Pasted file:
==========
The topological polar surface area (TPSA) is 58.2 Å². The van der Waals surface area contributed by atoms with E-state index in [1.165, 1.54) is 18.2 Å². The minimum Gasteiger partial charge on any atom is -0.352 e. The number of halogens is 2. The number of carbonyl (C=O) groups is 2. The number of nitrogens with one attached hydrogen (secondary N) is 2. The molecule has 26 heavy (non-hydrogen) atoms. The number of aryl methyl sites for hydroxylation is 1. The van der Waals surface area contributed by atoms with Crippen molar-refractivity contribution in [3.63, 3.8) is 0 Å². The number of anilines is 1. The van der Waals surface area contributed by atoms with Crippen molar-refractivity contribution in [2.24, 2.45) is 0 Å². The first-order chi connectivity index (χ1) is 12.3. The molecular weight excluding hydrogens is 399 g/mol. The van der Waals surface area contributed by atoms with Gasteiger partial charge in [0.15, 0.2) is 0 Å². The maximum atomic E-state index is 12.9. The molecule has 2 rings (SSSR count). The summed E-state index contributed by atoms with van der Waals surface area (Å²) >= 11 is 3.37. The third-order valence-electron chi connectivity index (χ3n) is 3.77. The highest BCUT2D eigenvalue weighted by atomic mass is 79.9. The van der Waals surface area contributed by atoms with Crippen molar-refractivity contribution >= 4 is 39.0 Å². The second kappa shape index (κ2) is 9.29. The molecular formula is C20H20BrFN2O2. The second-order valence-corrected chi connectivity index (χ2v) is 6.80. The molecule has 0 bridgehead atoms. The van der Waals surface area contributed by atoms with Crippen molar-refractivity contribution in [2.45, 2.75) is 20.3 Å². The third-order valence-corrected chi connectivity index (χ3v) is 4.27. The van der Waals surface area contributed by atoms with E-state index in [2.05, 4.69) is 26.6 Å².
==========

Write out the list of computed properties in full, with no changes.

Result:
The topological polar surface area (TPSA) is 58.2 Å². The van der Waals surface area contributed by atoms with E-state index in [1.165, 1.54) is 18.2 Å². The minimum Gasteiger partial charge on any atom is -0.352 e. The number of halogens is 2. The number of carbonyl (C=O) groups is 2. The number of nitrogens with one attached hydrogen (secondary N) is 2. The molecule has 26 heavy (non-hydrogen) atoms. The number of aryl methyl sites for hydroxylation is 1. The van der Waals surface area contributed by atoms with Crippen molar-refractivity contribution in [3.63, 3.8) is 0 Å². The number of anilines is 1. The van der Waals surface area contributed by atoms with Crippen molar-refractivity contribution in [2.24, 2.45) is 0 Å². The first-order chi connectivity index (χ1) is 12.3. The molecular weight excluding hydrogens is 399 g/mol. The van der Waals surface area contributed by atoms with Gasteiger partial charge in [0.15, 0.2) is 0 Å². The maximum atomic E-state index is 12.9. The molecule has 2 rings (SSSR count). The summed E-state index contributed by atoms with van der Waals surface area (Å²) >= 11 is 3.37. The third-order valence-electron chi connectivity index (χ3n) is 3.77. The highest BCUT2D eigenvalue weighted by atomic mass is 79.9. The van der Waals surface area contributed by atoms with Crippen molar-refractivity contribution >= 4 is 39.0 Å². The second kappa shape index (κ2) is 9.29. The molecular formula is C20H20BrFN2O2. The second-order valence-corrected chi connectivity index (χ2v) is 6.80. The molecule has 0 bridgehead atoms. The van der Waals surface area contributed by atoms with Crippen molar-refractivity contribution in [2.45, 2.75) is 20.3 Å². The third-order valence-corrected chi connectivity index (χ3v) is 4.27. The van der Waals surface area contributed by atoms with E-state index in [2.05, 4.69) is 26.6 Å².